Additional de-lovely aspects about the episode include:
- “I still think that man is going to evolve into woman, not a dragon monster with three legs.”
- I think it’s still the cleverest thing that you can actually see Annie’s Boobs steal the purple pen in the background.
- “Accidents don’t just happen over and over and over again, okay? This isn’t budget daycare.”
- “Here, have my pen.” “That’s my pen.”
- “With each passing moment, these puppies grow older and less deserving of our attention.”
- “I don’t like this.” “Yeah? Well, tell it to the pen you might have.”
- The rhyming thing that the group does ("What do you know, Henry David Thoreau?") is my favorite running gag. 
- It sounded like it took Joel a few takes to get the lines when he "snaps" and begins turning over tables and tearing up carpet because he barely has a voice when he starts yelling.
- “Ugh! It smells like a Waffle House sink!”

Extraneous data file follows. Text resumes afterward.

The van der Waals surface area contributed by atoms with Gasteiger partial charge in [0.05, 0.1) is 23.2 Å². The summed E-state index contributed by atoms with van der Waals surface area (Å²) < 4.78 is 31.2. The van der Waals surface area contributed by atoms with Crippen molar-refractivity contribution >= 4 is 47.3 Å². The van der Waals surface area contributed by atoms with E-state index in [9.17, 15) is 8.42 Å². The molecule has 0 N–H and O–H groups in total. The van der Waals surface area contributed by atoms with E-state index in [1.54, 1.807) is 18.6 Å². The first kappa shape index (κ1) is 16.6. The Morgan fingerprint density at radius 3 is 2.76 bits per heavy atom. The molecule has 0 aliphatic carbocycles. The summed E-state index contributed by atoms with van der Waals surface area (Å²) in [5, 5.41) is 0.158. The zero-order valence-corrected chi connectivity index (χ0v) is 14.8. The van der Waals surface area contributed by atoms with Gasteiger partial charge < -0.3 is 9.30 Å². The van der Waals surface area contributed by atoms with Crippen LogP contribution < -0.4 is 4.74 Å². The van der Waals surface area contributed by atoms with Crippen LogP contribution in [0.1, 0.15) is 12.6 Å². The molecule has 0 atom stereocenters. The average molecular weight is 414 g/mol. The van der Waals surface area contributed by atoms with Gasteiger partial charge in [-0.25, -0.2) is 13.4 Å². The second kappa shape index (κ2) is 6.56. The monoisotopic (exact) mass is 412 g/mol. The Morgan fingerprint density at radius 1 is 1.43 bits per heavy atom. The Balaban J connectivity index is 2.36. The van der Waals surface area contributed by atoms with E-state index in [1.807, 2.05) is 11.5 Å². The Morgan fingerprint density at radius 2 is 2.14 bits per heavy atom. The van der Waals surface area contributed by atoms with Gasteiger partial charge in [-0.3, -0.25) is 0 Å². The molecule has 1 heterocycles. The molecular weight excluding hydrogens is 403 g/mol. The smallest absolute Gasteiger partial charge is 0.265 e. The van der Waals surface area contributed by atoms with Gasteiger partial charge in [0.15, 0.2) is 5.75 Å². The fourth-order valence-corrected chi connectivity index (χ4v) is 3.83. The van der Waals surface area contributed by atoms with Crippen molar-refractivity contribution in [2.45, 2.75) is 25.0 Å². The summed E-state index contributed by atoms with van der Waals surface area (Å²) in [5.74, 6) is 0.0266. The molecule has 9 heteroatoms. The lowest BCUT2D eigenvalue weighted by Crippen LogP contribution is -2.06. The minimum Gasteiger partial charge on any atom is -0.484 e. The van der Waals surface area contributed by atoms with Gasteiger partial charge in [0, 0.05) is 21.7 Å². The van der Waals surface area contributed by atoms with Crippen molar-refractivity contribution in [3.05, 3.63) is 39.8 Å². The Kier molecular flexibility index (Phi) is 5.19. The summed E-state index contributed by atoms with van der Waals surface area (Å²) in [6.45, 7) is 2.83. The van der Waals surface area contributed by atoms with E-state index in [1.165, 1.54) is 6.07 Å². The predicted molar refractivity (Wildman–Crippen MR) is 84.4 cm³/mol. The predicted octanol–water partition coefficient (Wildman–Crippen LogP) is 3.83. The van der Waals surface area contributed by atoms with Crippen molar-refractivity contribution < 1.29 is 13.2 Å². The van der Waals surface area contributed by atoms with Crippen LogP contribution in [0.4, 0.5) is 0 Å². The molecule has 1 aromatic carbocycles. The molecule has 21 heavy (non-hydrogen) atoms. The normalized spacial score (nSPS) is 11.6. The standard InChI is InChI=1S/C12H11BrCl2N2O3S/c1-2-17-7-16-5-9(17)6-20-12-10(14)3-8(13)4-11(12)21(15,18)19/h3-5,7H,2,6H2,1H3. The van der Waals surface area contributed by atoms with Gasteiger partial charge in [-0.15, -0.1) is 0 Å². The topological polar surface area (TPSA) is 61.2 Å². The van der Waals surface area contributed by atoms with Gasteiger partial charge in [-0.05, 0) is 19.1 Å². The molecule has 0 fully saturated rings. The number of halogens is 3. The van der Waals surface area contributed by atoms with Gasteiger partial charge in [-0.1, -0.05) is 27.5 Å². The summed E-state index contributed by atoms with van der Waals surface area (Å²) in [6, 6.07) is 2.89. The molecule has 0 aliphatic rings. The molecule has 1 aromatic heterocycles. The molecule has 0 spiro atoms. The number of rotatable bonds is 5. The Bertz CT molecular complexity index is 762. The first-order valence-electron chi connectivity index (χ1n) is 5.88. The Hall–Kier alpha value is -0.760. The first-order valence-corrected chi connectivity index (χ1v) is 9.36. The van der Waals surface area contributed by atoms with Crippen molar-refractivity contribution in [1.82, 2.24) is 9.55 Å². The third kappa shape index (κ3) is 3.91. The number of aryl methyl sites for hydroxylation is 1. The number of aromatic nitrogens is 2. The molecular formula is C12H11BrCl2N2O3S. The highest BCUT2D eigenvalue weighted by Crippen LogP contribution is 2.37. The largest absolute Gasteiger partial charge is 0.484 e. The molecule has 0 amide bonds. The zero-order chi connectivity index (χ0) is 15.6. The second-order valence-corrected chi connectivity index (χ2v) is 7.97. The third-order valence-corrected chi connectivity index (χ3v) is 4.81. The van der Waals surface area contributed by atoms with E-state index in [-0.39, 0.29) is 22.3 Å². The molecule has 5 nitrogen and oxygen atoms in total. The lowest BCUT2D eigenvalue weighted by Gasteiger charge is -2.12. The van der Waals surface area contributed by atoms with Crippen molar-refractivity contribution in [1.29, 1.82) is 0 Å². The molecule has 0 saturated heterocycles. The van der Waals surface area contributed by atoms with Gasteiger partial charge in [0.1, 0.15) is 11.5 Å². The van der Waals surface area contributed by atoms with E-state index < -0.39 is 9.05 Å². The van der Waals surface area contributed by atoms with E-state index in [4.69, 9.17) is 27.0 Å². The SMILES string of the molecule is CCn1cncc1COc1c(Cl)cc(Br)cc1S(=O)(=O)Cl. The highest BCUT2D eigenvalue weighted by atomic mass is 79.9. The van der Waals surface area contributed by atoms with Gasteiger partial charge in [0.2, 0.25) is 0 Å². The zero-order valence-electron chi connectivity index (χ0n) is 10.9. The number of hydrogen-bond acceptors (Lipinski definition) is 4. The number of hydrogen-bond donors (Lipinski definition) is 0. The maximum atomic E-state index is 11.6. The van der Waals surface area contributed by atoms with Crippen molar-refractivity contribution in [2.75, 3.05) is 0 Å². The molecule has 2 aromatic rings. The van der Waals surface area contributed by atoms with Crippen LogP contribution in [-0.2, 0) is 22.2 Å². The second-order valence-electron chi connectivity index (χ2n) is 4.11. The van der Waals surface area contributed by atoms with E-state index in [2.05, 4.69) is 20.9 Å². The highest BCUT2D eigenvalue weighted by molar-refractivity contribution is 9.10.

- “Here we go. Winger speech to take us home.”

Next week we jump straight to the next episode -- "Conspiracy Theories and Interior Design" which easily cracks my top 5 favorite episodes of all-time. So hop over to Twitter on Thursday night at 8PM EST with the hashtags #blanketfort or #biodioramarama and join me there! Until then, folks! :)

1 comment:

  1. This is a BEAST of a review. Well done!

    I like your theory/analysis that the bottle concept/situation is what made Britta so vicious in this episode. Cause man...I didn't realize how BRUTAL she was in this episode till we rewatched it last night. I'm so glad that they have course corrected Annie and Britta's relationship now. I like when they bicker as sisters...not this outright DISDAIN for each other that was in this episode.